When I was drafting the Bill, I looked at what has happened in other countries. Australia has a similar provision to that which I am proposing, and it has worked in practice. That is why those safeguards are there.
I thank my right hon. and learned Friend, who is very knowledgeable. I am not surprised to be reassured that he has thought through all the implications in full.
This is a hugely important piece of legislation. I congratulate my right hon. and learned Friend on steering it through the House, and I hope we will pass it today to protect the police animals that protect us.
It is a pleasure to follow my hon. Friend Neil O’Brien. Like everybody else here, I congratulate my right hon. and learned Friend Sir Oliver Heald. I also welcome Finn and his handler and supporters up in the Public Gallery.
It is safe to say that our relationships with animals have stood the test of time, and none more so than that with man’s best friend. Dogs, in particular, have become an important part of the police in the post-war period. It is thought that the first ever police dog was used in 1859, when a bloodhound helped Luton police track down a murderer. Today, dogs are used in maintaining law and order, fighting the war on drugs, and supporting counter-terrorism operations.
These intelligent and dedicated animals have demonstrated time and again that there is nothing they will not do for their handlers. Finn’s story shone a light on that. We have heard how Finn, even having been stabbed in the chest with a 10-inch blade, still intervened to save his handler, PC Wardell. That is an amazing story, and it gives us such faith and hope that there are dogs such as this on our streets to protect us.
Does my hon. Friend also recognise that police dogs are incredibly capable at what they do, with a really remarkable success record? Just 5% of the 1,920 incidents mentioned resulted in a suspect escaping. That is just to reiterate how effective police dogs are in their work.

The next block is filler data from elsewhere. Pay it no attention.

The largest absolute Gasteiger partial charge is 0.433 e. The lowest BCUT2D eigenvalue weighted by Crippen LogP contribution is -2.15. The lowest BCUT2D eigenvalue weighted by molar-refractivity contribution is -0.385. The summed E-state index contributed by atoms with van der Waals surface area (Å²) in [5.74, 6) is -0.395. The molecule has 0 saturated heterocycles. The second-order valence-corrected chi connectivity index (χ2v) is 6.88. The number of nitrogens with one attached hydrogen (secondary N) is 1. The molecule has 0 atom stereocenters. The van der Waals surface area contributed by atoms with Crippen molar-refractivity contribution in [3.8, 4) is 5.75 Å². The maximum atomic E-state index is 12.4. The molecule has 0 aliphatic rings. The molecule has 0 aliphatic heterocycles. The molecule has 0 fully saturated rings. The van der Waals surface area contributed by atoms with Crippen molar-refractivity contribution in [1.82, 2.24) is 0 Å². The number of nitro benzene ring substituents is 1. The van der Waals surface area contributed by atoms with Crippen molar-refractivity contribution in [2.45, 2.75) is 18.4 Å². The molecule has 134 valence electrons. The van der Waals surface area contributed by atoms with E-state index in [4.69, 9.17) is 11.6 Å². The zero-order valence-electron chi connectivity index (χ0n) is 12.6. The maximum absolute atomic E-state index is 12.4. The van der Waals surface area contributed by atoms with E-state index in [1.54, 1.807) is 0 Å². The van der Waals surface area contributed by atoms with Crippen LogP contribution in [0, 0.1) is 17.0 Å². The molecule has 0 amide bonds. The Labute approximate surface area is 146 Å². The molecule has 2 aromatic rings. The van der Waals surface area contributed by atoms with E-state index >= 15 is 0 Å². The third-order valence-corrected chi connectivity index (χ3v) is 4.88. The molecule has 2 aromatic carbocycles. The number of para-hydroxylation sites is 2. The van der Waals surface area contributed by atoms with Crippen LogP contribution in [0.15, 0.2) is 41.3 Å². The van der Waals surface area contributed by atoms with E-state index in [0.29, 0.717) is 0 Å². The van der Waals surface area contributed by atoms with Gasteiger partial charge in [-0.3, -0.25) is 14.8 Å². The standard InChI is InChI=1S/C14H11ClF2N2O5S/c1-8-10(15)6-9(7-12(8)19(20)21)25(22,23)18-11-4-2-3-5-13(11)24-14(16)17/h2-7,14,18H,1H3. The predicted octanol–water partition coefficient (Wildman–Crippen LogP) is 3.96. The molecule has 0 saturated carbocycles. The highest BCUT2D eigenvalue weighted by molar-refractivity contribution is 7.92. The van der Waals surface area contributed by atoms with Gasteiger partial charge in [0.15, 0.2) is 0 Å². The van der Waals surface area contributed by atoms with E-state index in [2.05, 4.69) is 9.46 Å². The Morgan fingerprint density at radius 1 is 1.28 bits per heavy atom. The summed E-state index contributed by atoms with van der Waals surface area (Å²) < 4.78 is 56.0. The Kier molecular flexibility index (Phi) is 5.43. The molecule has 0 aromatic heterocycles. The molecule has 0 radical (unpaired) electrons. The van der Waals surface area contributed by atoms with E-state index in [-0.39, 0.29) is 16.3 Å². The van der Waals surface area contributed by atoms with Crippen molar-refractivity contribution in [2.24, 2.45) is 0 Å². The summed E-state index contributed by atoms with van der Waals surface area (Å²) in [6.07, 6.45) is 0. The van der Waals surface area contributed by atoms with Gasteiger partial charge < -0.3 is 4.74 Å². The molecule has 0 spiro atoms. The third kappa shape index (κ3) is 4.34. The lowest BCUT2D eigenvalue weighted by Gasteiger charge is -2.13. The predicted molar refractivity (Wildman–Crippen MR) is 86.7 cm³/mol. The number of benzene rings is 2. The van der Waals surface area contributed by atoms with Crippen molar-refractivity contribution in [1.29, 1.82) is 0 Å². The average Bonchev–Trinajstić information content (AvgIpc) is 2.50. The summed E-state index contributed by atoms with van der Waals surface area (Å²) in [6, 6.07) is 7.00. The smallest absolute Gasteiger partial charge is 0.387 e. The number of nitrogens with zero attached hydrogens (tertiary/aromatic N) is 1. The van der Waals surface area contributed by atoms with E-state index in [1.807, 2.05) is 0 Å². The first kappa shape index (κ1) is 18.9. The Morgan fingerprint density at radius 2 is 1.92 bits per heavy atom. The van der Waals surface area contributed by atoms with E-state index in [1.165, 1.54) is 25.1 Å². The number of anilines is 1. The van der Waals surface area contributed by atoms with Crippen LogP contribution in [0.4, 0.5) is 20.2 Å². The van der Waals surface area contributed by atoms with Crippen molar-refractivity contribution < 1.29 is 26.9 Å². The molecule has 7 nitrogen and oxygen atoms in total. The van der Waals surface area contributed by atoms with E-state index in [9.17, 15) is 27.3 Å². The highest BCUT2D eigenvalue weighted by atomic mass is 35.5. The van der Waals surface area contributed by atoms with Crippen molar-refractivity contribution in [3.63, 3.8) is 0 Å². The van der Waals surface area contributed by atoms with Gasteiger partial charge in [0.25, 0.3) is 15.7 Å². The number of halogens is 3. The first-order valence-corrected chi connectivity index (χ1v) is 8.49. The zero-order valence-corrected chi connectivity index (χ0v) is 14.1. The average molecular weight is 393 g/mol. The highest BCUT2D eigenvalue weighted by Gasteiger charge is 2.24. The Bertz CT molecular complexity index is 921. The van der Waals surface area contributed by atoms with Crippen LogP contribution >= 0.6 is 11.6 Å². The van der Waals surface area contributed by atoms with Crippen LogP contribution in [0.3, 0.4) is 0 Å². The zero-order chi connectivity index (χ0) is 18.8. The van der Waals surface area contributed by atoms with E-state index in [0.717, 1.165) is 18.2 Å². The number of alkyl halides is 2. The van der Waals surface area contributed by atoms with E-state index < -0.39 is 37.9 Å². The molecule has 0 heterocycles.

Absolutely. I totally agree with my hon. Friend. The value of dogs in the force is clear. As she says, in 95% of deployments involving dogs the suspects are apprehended.
In Sussex, our police force utilises dogs in tackling a range of criminal activity every day. Recently when Sussex police attempted to stop a car, a brief chase ended with the suspect vehicle crashing into a roundabout and all three passengers fleeing the scene. Police dog Isla was sent after the driver first, and once the dog was spotted the chase ended rather quickly. Isla then started a fresh pursuit for the first passenger. She was found sitting in front of the suspect barking continuously, as she was trained to do, until her handler back-up arrived. However, two out of three was not enough, and police dog Isla then led her handler 300 metres down the road, where she located the third and final suspect. All three were arrested for the theft of a vehicle.
As well as Isla, in the past few months police dogs Sparky, Lottie, Gonzo, Jack and Bobby have all contributed to arrests in my constituency. The great thing about this Bill is that it has given all of us the opportunity to go and meet our police handlers and the dogs, as well as to learn all about their incredible work. The police handlers told me that the dogs are frequently beaten and kicked on duty when assisting in an arrest or working to control crowds.